Former Finance Minister Mehmet Şimşek not to return to politics

After a meeting with President Recep Tayyip Erdoğan in the AKP headquarters, former Finance Minister Mehmet Şimşek has stated that he is not interested in active politics. Erdoğan was reportedly planning to name Şimşek as economic czar in the election manifesto.

Duvar English

Turkey's ruling Justice and Development Party (AKP) former Deputy Prime Minister and Finance Minister Mehmet Şimşek on March 20 announced that he is not interested in active politics after meeting with President Recep Tayyip Erdoğan in the AKP headquarters in the capital Ankara.

Şimşek, who is highly regarded in international circles, said on Twitter that “I had the opportunity to meet with Mr. President at the AK Party headquarters in a very friendly atmosphere. I am always ready to make the desired contributions in any subject that falls within my field. However, I do not intend to be involved in active politics due to my work in financial institutions abroad.”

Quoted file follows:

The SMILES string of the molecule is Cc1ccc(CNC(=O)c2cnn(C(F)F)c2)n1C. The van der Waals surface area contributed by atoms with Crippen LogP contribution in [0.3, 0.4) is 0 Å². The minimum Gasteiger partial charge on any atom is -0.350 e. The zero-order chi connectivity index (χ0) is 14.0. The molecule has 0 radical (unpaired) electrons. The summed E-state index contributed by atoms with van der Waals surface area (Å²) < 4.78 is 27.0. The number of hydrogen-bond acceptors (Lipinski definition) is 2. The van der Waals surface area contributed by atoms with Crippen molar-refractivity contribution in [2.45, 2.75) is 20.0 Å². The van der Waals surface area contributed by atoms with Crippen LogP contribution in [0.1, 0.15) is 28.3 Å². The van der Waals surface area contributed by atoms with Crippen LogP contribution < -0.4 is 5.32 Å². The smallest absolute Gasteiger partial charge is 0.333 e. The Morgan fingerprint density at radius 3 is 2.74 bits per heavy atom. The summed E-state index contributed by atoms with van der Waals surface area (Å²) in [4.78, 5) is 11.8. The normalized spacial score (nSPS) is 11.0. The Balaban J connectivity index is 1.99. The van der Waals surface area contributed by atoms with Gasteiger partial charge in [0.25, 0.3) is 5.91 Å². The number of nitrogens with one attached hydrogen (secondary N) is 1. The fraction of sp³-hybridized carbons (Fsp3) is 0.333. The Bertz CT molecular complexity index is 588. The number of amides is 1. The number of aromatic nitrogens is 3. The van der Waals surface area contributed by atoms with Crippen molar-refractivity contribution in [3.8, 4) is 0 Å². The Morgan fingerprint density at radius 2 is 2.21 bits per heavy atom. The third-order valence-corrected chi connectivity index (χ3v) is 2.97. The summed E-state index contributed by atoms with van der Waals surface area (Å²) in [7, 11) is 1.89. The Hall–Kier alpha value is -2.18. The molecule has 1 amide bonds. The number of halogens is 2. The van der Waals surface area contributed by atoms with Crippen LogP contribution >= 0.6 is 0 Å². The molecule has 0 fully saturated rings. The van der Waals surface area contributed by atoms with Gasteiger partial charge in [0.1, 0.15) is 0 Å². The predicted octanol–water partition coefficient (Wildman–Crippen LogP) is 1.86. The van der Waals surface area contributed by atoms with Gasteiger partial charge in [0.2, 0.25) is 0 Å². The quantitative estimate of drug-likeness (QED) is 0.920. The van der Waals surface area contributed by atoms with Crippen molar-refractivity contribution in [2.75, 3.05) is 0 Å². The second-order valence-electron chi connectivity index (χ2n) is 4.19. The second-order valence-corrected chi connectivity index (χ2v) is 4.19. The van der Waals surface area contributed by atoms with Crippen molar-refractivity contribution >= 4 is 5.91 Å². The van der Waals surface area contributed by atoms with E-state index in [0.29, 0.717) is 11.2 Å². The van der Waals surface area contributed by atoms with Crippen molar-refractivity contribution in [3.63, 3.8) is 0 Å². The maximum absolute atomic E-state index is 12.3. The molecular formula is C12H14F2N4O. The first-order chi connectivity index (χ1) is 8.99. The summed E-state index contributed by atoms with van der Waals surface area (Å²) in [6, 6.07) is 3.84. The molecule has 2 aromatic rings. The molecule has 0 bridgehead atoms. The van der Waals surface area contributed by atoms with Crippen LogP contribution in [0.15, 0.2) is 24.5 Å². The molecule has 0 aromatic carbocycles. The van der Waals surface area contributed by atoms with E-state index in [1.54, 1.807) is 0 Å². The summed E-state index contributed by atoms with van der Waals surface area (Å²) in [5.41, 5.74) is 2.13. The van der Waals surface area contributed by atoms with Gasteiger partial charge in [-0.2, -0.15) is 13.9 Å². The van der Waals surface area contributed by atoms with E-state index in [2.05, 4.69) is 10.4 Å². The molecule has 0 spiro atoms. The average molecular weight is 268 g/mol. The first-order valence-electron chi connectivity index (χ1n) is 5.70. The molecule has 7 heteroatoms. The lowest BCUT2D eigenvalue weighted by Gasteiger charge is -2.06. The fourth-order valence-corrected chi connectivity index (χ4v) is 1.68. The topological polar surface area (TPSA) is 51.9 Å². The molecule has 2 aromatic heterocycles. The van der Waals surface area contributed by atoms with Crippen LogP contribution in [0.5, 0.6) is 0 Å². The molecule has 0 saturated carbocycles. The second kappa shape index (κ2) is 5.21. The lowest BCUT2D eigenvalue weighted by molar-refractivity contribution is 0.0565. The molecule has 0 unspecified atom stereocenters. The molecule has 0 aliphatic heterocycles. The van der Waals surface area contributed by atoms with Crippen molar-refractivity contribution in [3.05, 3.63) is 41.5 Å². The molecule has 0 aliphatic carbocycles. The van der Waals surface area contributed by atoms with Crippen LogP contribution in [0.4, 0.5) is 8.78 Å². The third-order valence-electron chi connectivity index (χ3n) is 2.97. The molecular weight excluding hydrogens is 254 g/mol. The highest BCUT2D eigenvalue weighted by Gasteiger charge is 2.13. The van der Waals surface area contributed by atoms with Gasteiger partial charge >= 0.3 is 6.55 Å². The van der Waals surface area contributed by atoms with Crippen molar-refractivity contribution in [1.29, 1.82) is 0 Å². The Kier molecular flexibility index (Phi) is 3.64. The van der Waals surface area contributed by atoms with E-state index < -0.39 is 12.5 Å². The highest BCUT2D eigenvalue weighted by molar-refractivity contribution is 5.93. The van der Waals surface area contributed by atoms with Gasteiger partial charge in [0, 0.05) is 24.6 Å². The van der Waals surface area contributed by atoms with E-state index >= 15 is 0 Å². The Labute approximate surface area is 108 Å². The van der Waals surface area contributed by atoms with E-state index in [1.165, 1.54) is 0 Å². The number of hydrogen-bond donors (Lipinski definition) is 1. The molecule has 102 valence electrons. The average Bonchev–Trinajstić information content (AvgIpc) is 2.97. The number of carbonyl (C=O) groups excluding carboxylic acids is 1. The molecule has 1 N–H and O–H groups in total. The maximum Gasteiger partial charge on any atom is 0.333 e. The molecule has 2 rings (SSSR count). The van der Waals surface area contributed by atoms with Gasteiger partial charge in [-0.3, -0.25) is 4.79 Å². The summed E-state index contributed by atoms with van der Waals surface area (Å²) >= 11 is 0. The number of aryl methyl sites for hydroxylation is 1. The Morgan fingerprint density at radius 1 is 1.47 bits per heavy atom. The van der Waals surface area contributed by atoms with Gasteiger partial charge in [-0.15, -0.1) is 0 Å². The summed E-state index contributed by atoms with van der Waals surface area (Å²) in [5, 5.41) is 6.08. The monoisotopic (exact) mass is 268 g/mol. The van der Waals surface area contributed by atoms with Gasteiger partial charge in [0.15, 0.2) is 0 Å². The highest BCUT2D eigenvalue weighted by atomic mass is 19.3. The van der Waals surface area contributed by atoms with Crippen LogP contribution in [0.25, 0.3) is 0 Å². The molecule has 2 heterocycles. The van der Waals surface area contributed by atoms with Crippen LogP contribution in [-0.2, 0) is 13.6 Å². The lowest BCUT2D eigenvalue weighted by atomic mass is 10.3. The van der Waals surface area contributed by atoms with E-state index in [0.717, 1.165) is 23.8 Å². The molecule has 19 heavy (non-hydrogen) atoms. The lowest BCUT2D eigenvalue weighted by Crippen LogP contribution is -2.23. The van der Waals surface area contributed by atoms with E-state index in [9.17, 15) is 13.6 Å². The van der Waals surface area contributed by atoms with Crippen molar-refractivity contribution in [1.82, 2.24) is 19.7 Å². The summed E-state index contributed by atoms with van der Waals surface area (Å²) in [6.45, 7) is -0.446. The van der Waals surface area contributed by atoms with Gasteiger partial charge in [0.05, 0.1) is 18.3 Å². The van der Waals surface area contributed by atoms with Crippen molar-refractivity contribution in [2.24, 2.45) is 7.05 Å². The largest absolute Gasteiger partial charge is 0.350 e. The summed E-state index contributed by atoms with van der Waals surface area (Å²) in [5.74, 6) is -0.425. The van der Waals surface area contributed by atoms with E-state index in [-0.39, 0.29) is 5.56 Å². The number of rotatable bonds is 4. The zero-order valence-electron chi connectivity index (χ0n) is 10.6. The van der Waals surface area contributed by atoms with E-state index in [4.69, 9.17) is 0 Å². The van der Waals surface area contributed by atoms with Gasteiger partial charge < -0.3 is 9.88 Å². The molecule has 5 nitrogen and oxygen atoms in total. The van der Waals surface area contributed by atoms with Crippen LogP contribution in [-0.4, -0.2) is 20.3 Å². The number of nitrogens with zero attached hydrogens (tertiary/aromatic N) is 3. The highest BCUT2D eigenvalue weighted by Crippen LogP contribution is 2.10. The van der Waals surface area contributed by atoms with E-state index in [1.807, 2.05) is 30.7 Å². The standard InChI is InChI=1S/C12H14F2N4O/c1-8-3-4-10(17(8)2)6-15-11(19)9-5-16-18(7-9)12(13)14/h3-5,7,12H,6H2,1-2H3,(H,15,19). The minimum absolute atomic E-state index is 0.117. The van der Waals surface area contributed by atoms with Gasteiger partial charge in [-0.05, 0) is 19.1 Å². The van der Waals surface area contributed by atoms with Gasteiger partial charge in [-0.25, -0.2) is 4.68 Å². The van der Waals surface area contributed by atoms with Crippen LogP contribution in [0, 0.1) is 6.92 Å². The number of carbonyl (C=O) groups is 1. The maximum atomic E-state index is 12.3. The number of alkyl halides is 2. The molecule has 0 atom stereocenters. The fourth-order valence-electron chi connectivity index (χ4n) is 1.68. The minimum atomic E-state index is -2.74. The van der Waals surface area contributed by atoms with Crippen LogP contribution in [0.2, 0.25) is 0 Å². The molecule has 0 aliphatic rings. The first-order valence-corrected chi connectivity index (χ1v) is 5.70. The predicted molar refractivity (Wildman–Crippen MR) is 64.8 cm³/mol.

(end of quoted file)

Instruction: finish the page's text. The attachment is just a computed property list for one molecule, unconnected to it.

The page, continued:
AKP spokesperson Ömer Çelik also shared the move with the press and said “(Şimşek) does not want to be involved in active politics, but he said that he will give all kinds of support when desired.”

“If he desires, all the mechanisms of our party are open to him. He stated that he would contribute, help and make efforts in all matters regarding the party or government policies,” Çelik added.

President Erdoğan reportedly wanted to give a top role in running the economy to Şimşek. Erdoğan appointed Nureddin Nebati as the Finance Minister in Dec 2021, who has no economics education.

Şimşek’s move came on the same day Islamist New Welfare Party (YRP) refused the offer from the AKP to join the latter's People's Alliance for the 2023 elections. 

In 2012, when Şimşek was actively involved in running the economy, the foreign share of the lira-denominated bond market peaked around 25%. It stood at 0.8% at end-January, Treasury data shows. Şimşek was deputy prime minister until 2018.

Devastating earthquakes that killed more than 50,000 people in Turkey have further added to the fiscal challenge faced by the government in winning over voters in the May elections.

Following the quakes, the budget deficit surged to 171 billion lira ($9 billion) in February while the trade deficit jumped nearly 53$ to $12.2 billion in the same month.